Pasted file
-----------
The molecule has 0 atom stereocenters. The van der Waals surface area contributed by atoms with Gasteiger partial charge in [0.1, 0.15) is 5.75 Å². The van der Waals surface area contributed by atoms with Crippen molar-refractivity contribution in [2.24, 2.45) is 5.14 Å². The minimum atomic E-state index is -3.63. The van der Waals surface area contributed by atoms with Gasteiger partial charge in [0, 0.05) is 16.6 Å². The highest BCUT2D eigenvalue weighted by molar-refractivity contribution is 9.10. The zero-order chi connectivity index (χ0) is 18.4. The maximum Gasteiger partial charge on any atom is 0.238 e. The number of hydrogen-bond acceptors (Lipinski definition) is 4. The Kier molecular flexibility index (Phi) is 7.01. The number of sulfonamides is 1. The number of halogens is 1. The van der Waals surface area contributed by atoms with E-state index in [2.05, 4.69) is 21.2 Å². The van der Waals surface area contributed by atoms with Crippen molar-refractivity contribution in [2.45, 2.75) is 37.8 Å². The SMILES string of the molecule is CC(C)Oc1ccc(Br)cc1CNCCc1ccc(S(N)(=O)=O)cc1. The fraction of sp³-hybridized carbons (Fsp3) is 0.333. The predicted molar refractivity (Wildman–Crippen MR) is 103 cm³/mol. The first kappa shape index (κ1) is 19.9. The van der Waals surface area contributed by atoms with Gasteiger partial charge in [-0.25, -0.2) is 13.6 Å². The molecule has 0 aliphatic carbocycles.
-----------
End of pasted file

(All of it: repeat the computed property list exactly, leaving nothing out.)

The molecule has 0 atom stereocenters. The van der Waals surface area contributed by atoms with Gasteiger partial charge in [0.1, 0.15) is 5.75 Å². The van der Waals surface area contributed by atoms with Crippen molar-refractivity contribution in [2.24, 2.45) is 5.14 Å². The minimum atomic E-state index is -3.63. The van der Waals surface area contributed by atoms with Gasteiger partial charge in [0, 0.05) is 16.6 Å². The highest BCUT2D eigenvalue weighted by molar-refractivity contribution is 9.10. The zero-order chi connectivity index (χ0) is 18.4. The maximum Gasteiger partial charge on any atom is 0.238 e. The number of hydrogen-bond acceptors (Lipinski definition) is 4. The Kier molecular flexibility index (Phi) is 7.01. The number of sulfonamides is 1. The number of halogens is 1. The van der Waals surface area contributed by atoms with E-state index in [2.05, 4.69) is 21.2 Å². The van der Waals surface area contributed by atoms with Crippen molar-refractivity contribution in [2.45, 2.75) is 37.8 Å². The SMILES string of the molecule is CC(C)Oc1ccc(Br)cc1CNCCc1ccc(S(N)(=O)=O)cc1. The fraction of sp³-hybridized carbons (Fsp3) is 0.333. The predicted molar refractivity (Wildman–Crippen MR) is 103 cm³/mol. The first kappa shape index (κ1) is 19.9. The van der Waals surface area contributed by atoms with Gasteiger partial charge in [-0.25, -0.2) is 13.6 Å². The molecule has 0 aliphatic carbocycles.